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Affordable, Quality Health Care for All

Expanding Access to Dental Care

State Sen. Ray Cleary, a South Carolina Republican, has proposed S.286 to create a free dental screening program for schoolchildren in at least 3 of the state's poorest counties - where children are most likely to go without regular dental care. Sen. Cleary, a dentist himself, wants to combat the adverse effects that poor dental health has on a child's education, including the inability to focus while in school because of pain and missed school days. According to the Pew Center on the States, tooth decay is the most common childhood disease, affecting 60% of all children and causing kids across the country to miss 51 million hours of school time each year.

Washington State Health Care Campaign Highlights Continuing State Action on Reform

This week, the Washington State Senate's health committee approved a bill to achieve health-care-for-all by 2012.  Sponsored by committee Chair Sen. Karen KeiserSB 5945 as amended combines immediate steps to expand access to coverage and cut administrative costs with a planning process to refine proposals for comprehensive reform by 2012.  This action came as the Seattle City Council and Seattle Post-Intelligencer endorsed national single-payer health care, emphasizing the continuing efforts in states to move forward health care reform.

NH State Rep introduces bill to cut small business health costs, give employers more options

Concord - Rep. Jill Shaffer Hammond (D-Hills. Dist. 3) today introduced an innovative bill that would allow small businesses, non-profits, and their employees to purchase health insurance through the state employee health plan.  HB617 would help tens of thousands of New Hampshire residents and small employers by increasing their options in the insurance market.  The bill could reduce health insurance costs for business owners and employees who take advantage of the option to join the state employee plan.

A Simple Approach for Expanding Eligibility to Health Insurance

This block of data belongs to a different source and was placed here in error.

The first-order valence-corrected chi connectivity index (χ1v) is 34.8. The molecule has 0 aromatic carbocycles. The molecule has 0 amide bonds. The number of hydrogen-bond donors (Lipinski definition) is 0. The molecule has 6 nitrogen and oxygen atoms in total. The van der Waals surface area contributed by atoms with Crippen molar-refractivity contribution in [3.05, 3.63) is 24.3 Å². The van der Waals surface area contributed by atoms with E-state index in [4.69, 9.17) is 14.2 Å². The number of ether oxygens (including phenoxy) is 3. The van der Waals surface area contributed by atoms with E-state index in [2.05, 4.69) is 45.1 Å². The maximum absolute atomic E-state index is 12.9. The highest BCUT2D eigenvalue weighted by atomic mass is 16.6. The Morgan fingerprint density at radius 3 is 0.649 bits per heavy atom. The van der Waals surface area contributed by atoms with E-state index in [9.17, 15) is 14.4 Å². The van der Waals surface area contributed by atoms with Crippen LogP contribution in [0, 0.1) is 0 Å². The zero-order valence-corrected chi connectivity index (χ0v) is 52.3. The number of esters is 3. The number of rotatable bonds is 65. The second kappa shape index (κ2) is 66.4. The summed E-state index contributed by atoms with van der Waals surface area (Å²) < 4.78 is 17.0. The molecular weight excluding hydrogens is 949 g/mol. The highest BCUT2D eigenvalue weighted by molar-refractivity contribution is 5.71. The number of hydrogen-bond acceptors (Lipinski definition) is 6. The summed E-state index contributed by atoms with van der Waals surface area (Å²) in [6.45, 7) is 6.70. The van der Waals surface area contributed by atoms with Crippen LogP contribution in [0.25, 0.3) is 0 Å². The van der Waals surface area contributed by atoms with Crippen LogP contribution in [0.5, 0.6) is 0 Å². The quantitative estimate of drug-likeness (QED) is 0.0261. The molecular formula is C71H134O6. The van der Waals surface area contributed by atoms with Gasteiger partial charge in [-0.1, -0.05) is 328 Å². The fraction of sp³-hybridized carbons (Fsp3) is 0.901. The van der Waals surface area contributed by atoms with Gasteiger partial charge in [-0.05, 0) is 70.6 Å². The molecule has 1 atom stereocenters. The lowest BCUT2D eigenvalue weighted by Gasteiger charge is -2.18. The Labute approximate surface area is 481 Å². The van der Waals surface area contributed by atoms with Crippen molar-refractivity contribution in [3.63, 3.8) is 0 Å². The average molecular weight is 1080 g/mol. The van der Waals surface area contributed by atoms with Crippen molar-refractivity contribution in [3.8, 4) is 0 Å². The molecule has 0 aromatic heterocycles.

In New York State, 31% of uninsured residents are young adults between the ages 19 and 29. To help this population and reduce the state's uninsured rolls, Governor Paterson wants to require private employers to offer health insurance to workers' dependents who are between the ages 19 and 29.

Health Care for All: Policy Options for 2009

Download a copy of the report in PDF format here.  View the HTML version of the report here.

While US Olympians Excel, US Health Care Under-performs

US athletes are now showing their mettle, competing against the world in the Beijing Summer Olympics.  Since the modern summer Olympics began in 1896, the US has been a force; consistently fielding a dominant cadre of athletes and ranking first, or among the top, in the overall medal count. In the spirit of competition and international comparison, this Stateside Dispatch will look at how well our health care system stacks up against our peers in the international community.

OVERVIEW

Since 2003, at least three states - Maine, Vermont, and Massachusetts - and the city of San Francisco have enacted legislation with the express goal of ensuring all residents have access to health care coverage.  All of these initiatives, particularly those in Maine and Vermont, pursue a comprehensive approach to reform - addressing cost, quality, and access. These efforts have spurred action in other states, where lawmakers in Colorado, Washington, New York, Wisconsin, and elsewhere learn from and build on the experience of early leaders.  This section discusses priorities for comprehensive reform, the road to reform, and model initiatives in key states, specifically Wisconsin.

 

Mass. Health Care Reform One-Year Later: Clear Successes and Challenges Emerge

One year after implementation, Massachusetts new health care law has dramatically reduced its rate of the uninsured by half, increasing coverage in both the public and private sectors for 355,000 previously uninsured residents, a new Urban Institute study published in Health Affairs shows.  The state has improved access to coverage but rising costs are a key challenge as the state moves forward.